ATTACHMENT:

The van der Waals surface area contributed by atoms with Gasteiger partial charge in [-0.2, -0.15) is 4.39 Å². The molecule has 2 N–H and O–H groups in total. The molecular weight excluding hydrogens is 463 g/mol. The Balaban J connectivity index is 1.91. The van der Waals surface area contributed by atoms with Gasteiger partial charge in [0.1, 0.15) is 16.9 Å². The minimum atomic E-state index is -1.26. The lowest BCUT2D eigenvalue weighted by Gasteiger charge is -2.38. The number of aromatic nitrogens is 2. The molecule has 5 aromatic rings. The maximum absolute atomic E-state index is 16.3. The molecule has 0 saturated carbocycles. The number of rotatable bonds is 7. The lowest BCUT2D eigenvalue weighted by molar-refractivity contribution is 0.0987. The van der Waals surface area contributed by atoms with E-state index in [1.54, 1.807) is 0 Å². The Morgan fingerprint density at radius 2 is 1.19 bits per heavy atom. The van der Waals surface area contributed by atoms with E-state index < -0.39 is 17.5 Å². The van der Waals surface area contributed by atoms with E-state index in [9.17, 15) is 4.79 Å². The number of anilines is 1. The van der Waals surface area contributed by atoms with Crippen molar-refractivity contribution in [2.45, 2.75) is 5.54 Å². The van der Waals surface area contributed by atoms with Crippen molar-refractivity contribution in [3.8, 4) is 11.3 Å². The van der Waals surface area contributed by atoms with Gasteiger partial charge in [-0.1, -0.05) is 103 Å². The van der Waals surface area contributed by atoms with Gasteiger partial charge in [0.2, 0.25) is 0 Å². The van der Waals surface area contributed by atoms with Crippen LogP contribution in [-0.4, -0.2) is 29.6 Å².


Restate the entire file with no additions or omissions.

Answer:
The van der Waals surface area contributed by atoms with Gasteiger partial charge in [-0.2, -0.15) is 4.39 Å². The molecule has 2 N–H and O–H groups in total. The molecular weight excluding hydrogens is 463 g/mol. The Balaban J connectivity index is 1.91. The van der Waals surface area contributed by atoms with Gasteiger partial charge in [0.1, 0.15) is 16.9 Å². The minimum atomic E-state index is -1.26. The lowest BCUT2D eigenvalue weighted by Gasteiger charge is -2.38. The number of aromatic nitrogens is 2. The molecule has 5 aromatic rings. The maximum absolute atomic E-state index is 16.3. The molecule has 0 saturated carbocycles. The number of rotatable bonds is 7. The lowest BCUT2D eigenvalue weighted by molar-refractivity contribution is 0.0987. The van der Waals surface area contributed by atoms with E-state index in [1.54, 1.807) is 0 Å². The Morgan fingerprint density at radius 2 is 1.19 bits per heavy atom. The van der Waals surface area contributed by atoms with E-state index < -0.39 is 17.5 Å². The van der Waals surface area contributed by atoms with E-state index in [9.17, 15) is 4.79 Å². The number of anilines is 1. The van der Waals surface area contributed by atoms with Crippen molar-refractivity contribution in [2.45, 2.75) is 5.54 Å². The van der Waals surface area contributed by atoms with Crippen molar-refractivity contribution in [3.8, 4) is 11.3 Å². The van der Waals surface area contributed by atoms with Gasteiger partial charge in [-0.1, -0.05) is 103 Å². The van der Waals surface area contributed by atoms with Gasteiger partial charge in [0.2, 0.25) is 0 Å². The van der Waals surface area contributed by atoms with Crippen LogP contribution in [-0.4, -0.2) is 29.6 Å².